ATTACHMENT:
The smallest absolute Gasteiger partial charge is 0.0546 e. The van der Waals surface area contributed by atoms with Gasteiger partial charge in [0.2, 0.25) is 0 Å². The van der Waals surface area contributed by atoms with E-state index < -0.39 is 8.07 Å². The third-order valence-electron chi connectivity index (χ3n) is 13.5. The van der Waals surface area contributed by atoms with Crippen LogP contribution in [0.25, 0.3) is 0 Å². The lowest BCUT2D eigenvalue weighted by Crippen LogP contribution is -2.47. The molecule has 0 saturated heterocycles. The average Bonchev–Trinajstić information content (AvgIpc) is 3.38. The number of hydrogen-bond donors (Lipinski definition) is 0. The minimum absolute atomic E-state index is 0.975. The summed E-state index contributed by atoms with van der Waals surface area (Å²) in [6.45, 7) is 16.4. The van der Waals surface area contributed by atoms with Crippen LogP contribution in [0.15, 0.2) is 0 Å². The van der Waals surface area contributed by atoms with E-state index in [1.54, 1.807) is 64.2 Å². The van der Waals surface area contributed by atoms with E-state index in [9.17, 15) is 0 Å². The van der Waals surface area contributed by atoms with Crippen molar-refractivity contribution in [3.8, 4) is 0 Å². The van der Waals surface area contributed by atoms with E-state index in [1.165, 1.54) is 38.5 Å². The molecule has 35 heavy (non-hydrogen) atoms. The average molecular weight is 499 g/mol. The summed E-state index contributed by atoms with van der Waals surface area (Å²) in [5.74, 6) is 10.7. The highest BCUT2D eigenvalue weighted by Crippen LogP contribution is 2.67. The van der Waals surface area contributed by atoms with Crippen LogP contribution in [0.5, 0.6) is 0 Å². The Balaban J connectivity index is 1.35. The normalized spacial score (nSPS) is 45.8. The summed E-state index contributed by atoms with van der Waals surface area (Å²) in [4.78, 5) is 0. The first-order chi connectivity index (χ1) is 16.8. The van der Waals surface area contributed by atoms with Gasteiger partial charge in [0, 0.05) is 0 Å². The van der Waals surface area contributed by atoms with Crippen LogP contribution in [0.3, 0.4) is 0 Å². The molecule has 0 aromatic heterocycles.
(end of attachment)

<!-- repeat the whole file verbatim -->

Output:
The smallest absolute Gasteiger partial charge is 0.0546 e. The van der Waals surface area contributed by atoms with Gasteiger partial charge in [0.2, 0.25) is 0 Å². The van der Waals surface area contributed by atoms with E-state index < -0.39 is 8.07 Å². The third-order valence-electron chi connectivity index (χ3n) is 13.5. The van der Waals surface area contributed by atoms with Crippen LogP contribution in [0.25, 0.3) is 0 Å². The lowest BCUT2D eigenvalue weighted by Crippen LogP contribution is -2.47. The molecule has 0 saturated heterocycles. The average Bonchev–Trinajstić information content (AvgIpc) is 3.38. The number of hydrogen-bond donors (Lipinski definition) is 0. The minimum absolute atomic E-state index is 0.975. The summed E-state index contributed by atoms with van der Waals surface area (Å²) in [6.45, 7) is 16.4. The van der Waals surface area contributed by atoms with Crippen LogP contribution in [0.15, 0.2) is 0 Å². The van der Waals surface area contributed by atoms with E-state index in [1.54, 1.807) is 64.2 Å². The van der Waals surface area contributed by atoms with E-state index in [9.17, 15) is 0 Å². The van der Waals surface area contributed by atoms with Crippen molar-refractivity contribution in [3.8, 4) is 0 Å². The van der Waals surface area contributed by atoms with E-state index in [1.165, 1.54) is 38.5 Å². The molecule has 35 heavy (non-hydrogen) atoms. The average molecular weight is 499 g/mol. The summed E-state index contributed by atoms with van der Waals surface area (Å²) in [5.74, 6) is 10.7. The highest BCUT2D eigenvalue weighted by Crippen LogP contribution is 2.67. The van der Waals surface area contributed by atoms with Crippen LogP contribution in [0.5, 0.6) is 0 Å². The Balaban J connectivity index is 1.35. The normalized spacial score (nSPS) is 45.8. The summed E-state index contributed by atoms with van der Waals surface area (Å²) in [4.78, 5) is 0. The first-order chi connectivity index (χ1) is 16.8. The van der Waals surface area contributed by atoms with Gasteiger partial charge in [0, 0.05) is 0 Å². The van der Waals surface area contributed by atoms with Crippen LogP contribution in [0.3, 0.4) is 0 Å². The molecule has 0 aromatic heterocycles.